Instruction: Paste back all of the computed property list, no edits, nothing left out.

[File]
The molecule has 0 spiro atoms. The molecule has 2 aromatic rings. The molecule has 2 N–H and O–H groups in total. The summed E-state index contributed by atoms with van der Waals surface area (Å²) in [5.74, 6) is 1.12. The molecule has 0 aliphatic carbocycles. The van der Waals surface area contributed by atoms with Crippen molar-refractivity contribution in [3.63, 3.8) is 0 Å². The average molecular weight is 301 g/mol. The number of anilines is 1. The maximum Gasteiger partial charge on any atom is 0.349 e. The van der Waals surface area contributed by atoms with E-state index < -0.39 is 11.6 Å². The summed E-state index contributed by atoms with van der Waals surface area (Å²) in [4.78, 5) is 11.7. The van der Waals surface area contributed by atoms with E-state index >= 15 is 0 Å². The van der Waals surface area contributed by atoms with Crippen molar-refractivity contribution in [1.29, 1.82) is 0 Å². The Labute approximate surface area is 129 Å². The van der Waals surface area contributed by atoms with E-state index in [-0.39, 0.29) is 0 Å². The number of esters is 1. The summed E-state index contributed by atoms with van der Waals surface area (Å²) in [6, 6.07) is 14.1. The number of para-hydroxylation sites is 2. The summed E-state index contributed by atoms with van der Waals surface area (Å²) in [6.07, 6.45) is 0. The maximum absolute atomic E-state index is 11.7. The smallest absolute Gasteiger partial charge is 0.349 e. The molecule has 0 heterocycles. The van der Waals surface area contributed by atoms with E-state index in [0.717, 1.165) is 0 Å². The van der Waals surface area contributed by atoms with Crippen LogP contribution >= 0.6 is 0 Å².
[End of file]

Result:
The molecule has 0 spiro atoms. The molecule has 2 aromatic rings. The molecule has 2 N–H and O–H groups in total. The summed E-state index contributed by atoms with van der Waals surface area (Å²) in [5.74, 6) is 1.12. The molecule has 0 aliphatic carbocycles. The van der Waals surface area contributed by atoms with Crippen molar-refractivity contribution in [3.63, 3.8) is 0 Å². The average molecular weight is 301 g/mol. The number of anilines is 1. The maximum Gasteiger partial charge on any atom is 0.349 e. The van der Waals surface area contributed by atoms with E-state index < -0.39 is 11.6 Å². The summed E-state index contributed by atoms with van der Waals surface area (Å²) in [4.78, 5) is 11.7. The van der Waals surface area contributed by atoms with E-state index >= 15 is 0 Å². The van der Waals surface area contributed by atoms with Crippen molar-refractivity contribution in [1.29, 1.82) is 0 Å². The Labute approximate surface area is 129 Å². The van der Waals surface area contributed by atoms with E-state index in [-0.39, 0.29) is 0 Å². The number of esters is 1. The summed E-state index contributed by atoms with van der Waals surface area (Å²) in [6, 6.07) is 14.1. The number of para-hydroxylation sites is 2. The summed E-state index contributed by atoms with van der Waals surface area (Å²) in [6.07, 6.45) is 0. The maximum absolute atomic E-state index is 11.7. The smallest absolute Gasteiger partial charge is 0.349 e. The molecule has 0 heterocycles. The van der Waals surface area contributed by atoms with E-state index in [0.717, 1.165) is 0 Å². The van der Waals surface area contributed by atoms with Crippen LogP contribution >= 0.6 is 0 Å².